The Weighty Issue of Telling Your Loved Ones You’re Losing Weight

About a year ago, I gave birth to Bastian, one of the most wonderful, delicious human beings on the face of the earth. I had a glorious pregnancy with Bee (as we call him). My skin glowed, my hair had an unusual luster. I wasn’t as tired as I had been with Gabriel, and I happily worked right up until the day I gave birth to him. All was right with the world. And, let me tell y’all, all was right with Bojangles too. Because man, was I a hungry woman.

Don’t get me wrong. I wouldn’t have traded my appetite for that of my friends who spent every morning of their pregnancies shaking hands with Mr. Toilet. But, I probably would like to go back, tap myself on the shoulder and advise some moderation in the milkshake and 24-hour drive through Mexican nacho platter departments. Now, due to some particularly unfortunate combination of pregnancy munchies and thyroid disease I still have about 50 pounds left to lose of baby weight. Yep, I’m not even kidding. Me–the yoga buff and Zumba freak. Me, the girl who went dancing at least 3 out of every 7 nights in graduate school. I have gotten myself in a pickle, and now I get to see how it has felt for all the clients I have helped lose weight over the years. It feels…well, let’s just say that in my clinical opinion, it sucks.

However, as I have gotten back on the road to wellness, I have found that many of my loved ones find my dedication to my healthy habits pretty irritating. It’s not that they wish me ill. Everyone I can think of wants me to feel better and reach my goals. Rather, it’s that they would like me to take a mini vacation from eating “boring” stuff whenever I am with them. I hear a lot of  this kind of thing:

“It’s Friday, can’t you have just one martini? I’ll feel weird drinking alone.”

“We’re on vacation. Are you going to tell me that you’re not eating any dairy or gluten when you should just be relaxing? Where’s the fun in that?”

“Seriously, it’s one meal. Do you have to be so rigid at every meal?”

Now, a lot of this stuff sounds harsh in isolation from the rest of the conversation. Really, none of it was offered in the sense of anything but conspiratorial merry-making. But, if you’re making an effort to change in a direction that requires discipline and behaving a bit differently from everyone else, I bet you’ve heard this too. In the past, when working with clients on losing weight, I totally misunderstood the social aspects of being on a diet. I thought it was mostly having the willpower to get past the food triggers. Nope, it’s that plus something else–managing the guilt, awkwardness and general feelings of difference when sticking to your plan in public. It’s not only managing your own feelings about eating and food, but also negotiating everyone else’s feelings about eating and food as well. Complicated! So, what should you and I do about this particular issue?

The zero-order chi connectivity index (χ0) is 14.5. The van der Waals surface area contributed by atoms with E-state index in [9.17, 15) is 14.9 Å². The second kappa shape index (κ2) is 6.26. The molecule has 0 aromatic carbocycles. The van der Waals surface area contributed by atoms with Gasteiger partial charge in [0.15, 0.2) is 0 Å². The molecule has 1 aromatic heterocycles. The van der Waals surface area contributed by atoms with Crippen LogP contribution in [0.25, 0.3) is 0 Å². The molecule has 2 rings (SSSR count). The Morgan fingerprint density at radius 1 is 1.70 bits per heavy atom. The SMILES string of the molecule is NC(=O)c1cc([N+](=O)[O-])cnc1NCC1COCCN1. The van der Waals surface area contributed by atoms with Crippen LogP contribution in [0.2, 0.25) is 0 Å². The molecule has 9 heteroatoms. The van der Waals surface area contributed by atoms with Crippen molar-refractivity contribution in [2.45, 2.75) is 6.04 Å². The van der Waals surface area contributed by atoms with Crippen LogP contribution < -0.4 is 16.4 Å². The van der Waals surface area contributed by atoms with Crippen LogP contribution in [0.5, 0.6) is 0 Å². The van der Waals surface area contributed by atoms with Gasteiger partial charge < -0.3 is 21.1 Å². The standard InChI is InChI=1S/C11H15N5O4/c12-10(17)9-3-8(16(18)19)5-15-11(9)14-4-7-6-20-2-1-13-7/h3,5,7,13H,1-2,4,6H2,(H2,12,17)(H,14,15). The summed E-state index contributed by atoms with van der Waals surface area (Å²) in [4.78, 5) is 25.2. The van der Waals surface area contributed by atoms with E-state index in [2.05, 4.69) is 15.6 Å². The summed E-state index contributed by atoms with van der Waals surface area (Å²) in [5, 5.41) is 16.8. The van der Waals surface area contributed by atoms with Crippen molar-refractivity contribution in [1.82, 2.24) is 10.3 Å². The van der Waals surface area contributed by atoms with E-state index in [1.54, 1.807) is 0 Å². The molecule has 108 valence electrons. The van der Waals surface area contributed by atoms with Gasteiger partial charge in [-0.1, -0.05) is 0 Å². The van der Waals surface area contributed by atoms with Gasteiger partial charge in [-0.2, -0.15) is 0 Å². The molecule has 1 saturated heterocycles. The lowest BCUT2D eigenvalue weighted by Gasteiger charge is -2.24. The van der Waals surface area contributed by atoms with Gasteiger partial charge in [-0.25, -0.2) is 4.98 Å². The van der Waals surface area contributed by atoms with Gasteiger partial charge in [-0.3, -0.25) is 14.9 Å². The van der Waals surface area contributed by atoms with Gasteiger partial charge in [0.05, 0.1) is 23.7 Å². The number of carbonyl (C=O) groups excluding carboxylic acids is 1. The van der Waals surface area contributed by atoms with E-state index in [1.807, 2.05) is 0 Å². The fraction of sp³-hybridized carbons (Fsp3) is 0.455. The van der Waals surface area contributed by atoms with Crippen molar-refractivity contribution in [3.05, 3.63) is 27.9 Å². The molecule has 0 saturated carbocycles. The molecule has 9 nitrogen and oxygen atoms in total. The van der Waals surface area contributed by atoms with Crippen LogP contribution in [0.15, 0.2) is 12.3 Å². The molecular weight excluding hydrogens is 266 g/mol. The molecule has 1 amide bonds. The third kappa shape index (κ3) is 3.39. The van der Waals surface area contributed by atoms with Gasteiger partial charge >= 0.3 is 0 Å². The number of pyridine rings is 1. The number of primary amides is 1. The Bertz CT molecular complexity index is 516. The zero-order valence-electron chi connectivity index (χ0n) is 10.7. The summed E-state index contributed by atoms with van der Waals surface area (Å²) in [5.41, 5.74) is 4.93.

1) Emphasize Health: I have found that my loved ones respond better to addition than subtraction. That is, rather than talking about it as a diet in which I am bemoaning things I can’t have, I talk about it as an adventure in taking care of myself. It has taken me awhile to figure out what that roadmap looks like. I tell my friends that I don’t feel deprived, but energized by making good choices. I know that sounds cheesy as all right now, but words have the power of creation. Honor yourself by speaking about your life in terms of fulfillment and health.

2) Get good backup: Your loved ones may argue with you. But, they are less likely to argue with your doctor. It’s worth it to have someone on your side to check in with and guide you. Ask your doctor to schedule regular appointments to track your progress and keep you motivated. There are clinicians from a variety of fields that can serve in this capacity. I use a holistic doc skilled in acupuncture and nutritional coaching to keep me on track. I often mention what we talk about to my friends and keep her in the loop about how I feel about my weight loss.

3) Own your Health: At the end of the day, losing weight is harder for folks who find having good boundaries to be a challenge. This is true for a number of reasons. Our families of origin or other life experiences can lead us to believe that we have to make others happy before ourselves. Eating is a sacred act–one that embodies nurturance and care. When you get too good at taking care of others and lose track of taking care of yourself in a meaningful way, food can be a great partner. In what ways has food become a stand in for other things like love, sex and hope?

I am looking at this journey from both sides now. I would be honored to walk with you as you move ahead too.

Your Partner in Healing,


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